Bone & Muscle Health

Bone & Muscle Health Articles

Boning up on osteoporosis

About one in four men older than 50 will break a bone because of osteoporosis during their lifetime. Proper bone health not only can help protect men from osteoporosis, but can also reduce their risk of serious breaks or fractures from falls or other injuries. Adopting certain exercises and getting adequate amounts of calcium and vitamin D are the best strategies for keeping bones strong and safe. (Locked) More »

Collarbone (Clavicle) Fracture

When a bone breaks or cracks, the injury is called a fracture. In the collarbone (clavicle), fractures can happen in three separate areas: The collarbone is one of the most common fractures. In most collarbone fractures, the ends of the fractured bone do not move apart widely, and the area of tissue damage involves only the collarbone. In rare cases, a sharp portion of the fractured bone either will pierce the surface skin (an open fracture), or cut into one of the large nerves or blood vessels that travel through the shoulder. In severe impact injuries, it is also possible for a portion of the fractured collarbone to penetrate the upper part the lung, causing serious breathing problems. (Locked) More »

Pickleball pleasures and pitfalls

Pickleball has some drawbacks for older adults. One is that the game is not a total aerobic workout, although it can help work the muscles. Another drawback is the risk of injuries, such as strains or sprains of the ankle and knees. Pickleball also has fall and fracture risks for older players. Players can prepare for pickleball by wearing the right clothing during a game (shorts, court sneakers, and goggles); warming up before the game; and stretching the muscles after playing. (Locked) More »

Can I do anything to prevent osteoporosis?

Many risk factors for osteoporosis, such as sex, age, and genes, are not modifiable. But women at risk can make changes to improve bone health, such as not smoking and limiting alcohol consumption, exercising more, and adopting a healthy diet rich in calcium and getting enough vitamin D. More »

Bone Scan

A bone scan uses radiation to make images showing areas of bone where cells are unusually active. Unusually active cells can indicate cancer, bone trauma, infection or other disorders. First, a radioactive chemical called an isotope is injected into a vein. The isotope enters the bloodstream and travels to the bones, where it emits gamma rays, which are similar to X-rays. A gamma camera can detect gamma rays. A computer analyzes the rays and forms an image (or scan) of the bones. Areas with potential problems send out more intense rays and appear as bright spots on the scan. (Locked) More »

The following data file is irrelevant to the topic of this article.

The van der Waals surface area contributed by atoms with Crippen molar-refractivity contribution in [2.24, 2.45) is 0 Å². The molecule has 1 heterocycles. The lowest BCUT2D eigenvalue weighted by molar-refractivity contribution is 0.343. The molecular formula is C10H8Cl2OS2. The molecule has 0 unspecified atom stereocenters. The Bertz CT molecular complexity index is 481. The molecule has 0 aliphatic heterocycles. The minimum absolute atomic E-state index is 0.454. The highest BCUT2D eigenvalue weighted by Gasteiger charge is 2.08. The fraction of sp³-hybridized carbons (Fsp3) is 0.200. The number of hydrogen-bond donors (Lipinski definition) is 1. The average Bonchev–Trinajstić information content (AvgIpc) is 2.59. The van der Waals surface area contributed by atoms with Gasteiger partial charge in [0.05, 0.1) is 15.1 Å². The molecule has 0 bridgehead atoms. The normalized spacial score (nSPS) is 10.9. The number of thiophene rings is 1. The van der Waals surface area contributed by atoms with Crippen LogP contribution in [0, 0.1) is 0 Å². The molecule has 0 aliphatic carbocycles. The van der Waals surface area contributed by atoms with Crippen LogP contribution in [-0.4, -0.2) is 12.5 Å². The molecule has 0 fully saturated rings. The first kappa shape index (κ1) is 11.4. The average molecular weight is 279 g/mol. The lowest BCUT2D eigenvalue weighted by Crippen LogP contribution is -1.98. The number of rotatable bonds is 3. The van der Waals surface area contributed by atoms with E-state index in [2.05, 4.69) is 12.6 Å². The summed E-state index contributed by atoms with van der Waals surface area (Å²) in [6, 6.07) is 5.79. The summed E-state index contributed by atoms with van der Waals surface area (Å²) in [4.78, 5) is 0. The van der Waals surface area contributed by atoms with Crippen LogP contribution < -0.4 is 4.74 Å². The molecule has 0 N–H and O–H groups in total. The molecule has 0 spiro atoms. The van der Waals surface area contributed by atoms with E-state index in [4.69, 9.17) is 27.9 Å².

Is it too late to save your posture?

It’s usually not too late to improve posture, even with rounded shoulders or healed compression fractures. The key is strengthening and stretching the upper back, chest, and core muscles. Shoulder strengtheners include scapula squeezes and rows. Core strengtheners include modified planks or simply tightening the abdominal muscles, pulling the navel in toward the spine. It’s also important to cut down on activities that have led to poor posture, such as sitting slouched for long periods in front of a computer or TV. (Locked) More »

Too much vitamin D may harm bones, not help

A new study found that high doses of vitamin D don’t benefit bone health. Bone density didn’t improve any more in people who took 4,000 IU or 10,000 IU of vitamin D daily for three years when compared to people who took a low dose of 400 IU. In fact, study authors said they found that very high amounts may have actually been detrimental to bone health. More »

Difficult relationships linked to bone loss

Stressful interpersonal relationships may be linked to bone loss in women, according to a new study. Women who reported higher levels of stress saw bigger reductions in bone density than women who reported less stress. More »

A broken back without the fall

Compression fractures of the spine might not have symptoms. However, they could signal trouble on the way. When one vertebra fractures, there’s a high risk that another will. Each fracture brings a slight loss of height and a reduced ability to bend. A number of fractures contribute to a rounding of the back known as dowager’s hump (dorsal kyphosis). The condition significantly increases the risk for disability, as well as difficulty digesting food or breathing. When a compression fracture is discovered, doctors recommend starting treatment for osteoporosis. (Locked) More »